How Should A Person Be?

How Should A Person Be?

[a Novel From Life]

Book - 2012
Average Rating:
10
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Facing a creative dilemma after a failed marriage, Sheila gathers inspiration from a depraved and free-spirited artist who becomes her lover, in a tale based on incidents from the author's true life.
Publisher: Toronto, Ont. : Anansi, 2012
Edition: New and expanded pbk ed
ISBN: 9781770892484
Branch Call Number: F HET NVD
Characteristics: 306 p. ; 22 cm

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esgouliaras Aug 02, 2017

A wonderful read! It appeals to young adults trying to figure out who they are and what they believe in.

t
tegan
Feb 22, 2016

I didn't finish this book. I read around 1/3 of it. The writing felt a bit too self-indulgent for me at times. I liked the premise of the novel, but it felt like it still needed a hefty edit.

lasmith55 Dec 27, 2015

My daughter recommended this book to me. She lives in Toronto too and liked the book a lot. I found some parts overly graphic although there was some very good writing.

f
Frybyte
Nov 08, 2015

yuck

c
chandisan
Dec 11, 2014

Heard about Sheila Heti on Canadalandshow.com interview

t
truestitches
Aug 14, 2013

What an annoying book. Tedious, narcissistic, bitchy. Very Toronto. And I wanted to like it, thought it started off with great potential.

h
HopeButterfly
Apr 25, 2013

Didn't get it!!!! Sorry...

m
Marzek
Feb 23, 2013

Any time spent reading this could be spent in innumerably better ways: cleaning your kitchen or bathroom, watching a few hours of tv, taking a walk. Why not write an e-mail you've been putting off for too long? I resent the fact that the time I spent with this book is time I will never get back. Superficial, narcissistic twaddle.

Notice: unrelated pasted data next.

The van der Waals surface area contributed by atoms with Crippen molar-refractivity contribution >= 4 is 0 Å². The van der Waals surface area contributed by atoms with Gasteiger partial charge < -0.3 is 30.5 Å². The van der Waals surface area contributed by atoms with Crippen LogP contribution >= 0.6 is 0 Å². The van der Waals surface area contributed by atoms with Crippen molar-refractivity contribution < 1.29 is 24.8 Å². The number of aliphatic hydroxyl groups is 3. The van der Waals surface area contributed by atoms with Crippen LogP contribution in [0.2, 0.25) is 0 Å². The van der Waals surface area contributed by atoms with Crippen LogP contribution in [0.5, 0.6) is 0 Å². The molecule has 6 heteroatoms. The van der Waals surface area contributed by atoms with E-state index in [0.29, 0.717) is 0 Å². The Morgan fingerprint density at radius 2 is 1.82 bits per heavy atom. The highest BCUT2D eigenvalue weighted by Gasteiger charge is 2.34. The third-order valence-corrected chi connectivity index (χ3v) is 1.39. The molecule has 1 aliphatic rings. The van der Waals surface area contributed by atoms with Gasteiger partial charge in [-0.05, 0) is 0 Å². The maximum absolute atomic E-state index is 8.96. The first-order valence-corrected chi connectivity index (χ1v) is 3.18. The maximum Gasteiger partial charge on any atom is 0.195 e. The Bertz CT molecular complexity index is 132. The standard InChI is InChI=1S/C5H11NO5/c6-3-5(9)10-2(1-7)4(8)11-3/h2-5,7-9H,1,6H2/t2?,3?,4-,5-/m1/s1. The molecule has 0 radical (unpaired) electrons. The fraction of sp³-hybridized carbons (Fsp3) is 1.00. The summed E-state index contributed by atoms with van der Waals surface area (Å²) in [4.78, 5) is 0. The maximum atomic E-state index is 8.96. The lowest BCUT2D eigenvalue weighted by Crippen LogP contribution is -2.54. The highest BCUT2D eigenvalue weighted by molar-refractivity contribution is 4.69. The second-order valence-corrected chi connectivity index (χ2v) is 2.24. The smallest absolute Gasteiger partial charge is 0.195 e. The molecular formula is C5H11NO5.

ksoles Oct 29, 2012

In "How Should a Person Be?," author Sheila Heti and her real-life friends form a cast of irritating characters who meander through the novel in an attempt to erase the line between fact and fiction. Heti's writing certainly displays cleverness and the author admirably explores unconventional narrative structures. However, these assets do not make up for a rootless, frustrating plot.

A newly divorced playwright, Sheila struggles to complete a commissioned work while searching for a sense of self. She claims to desire a simple life of fame without having to change her life. In addition to writing, Sheila works in a beauty salon where her boss Uri preaches beauty in balance. She also spends time with her eccentric artist friends including Margaux, to whom she dedicates the book. The novel includes actual taped conversations between Sheila and Margaux as well as emails between the two. After a spell of tasteless partying and druggy debauchery, Margaux "unfriends" Heti for invading her privacy and for buying the same yellow dress at an art festival in Miami.

Meanwhile, Sheila meets a baker named Israel, who considers himself a painter. Heti describes their sadomasochistic antics and worries that she's becoming a narcissist, not without good reason. Finally, Heti leaves Toronto for New York, but ends up no happier there. After a gambling jaunt to Atlantic City, she returns to Toronto and presumably resumes her shiftless life. Definitely not a page-turner.

debwalker Feb 20, 2011

From the multi-talented Heti - a new novel about the crisis in the life "Sheila Heti".

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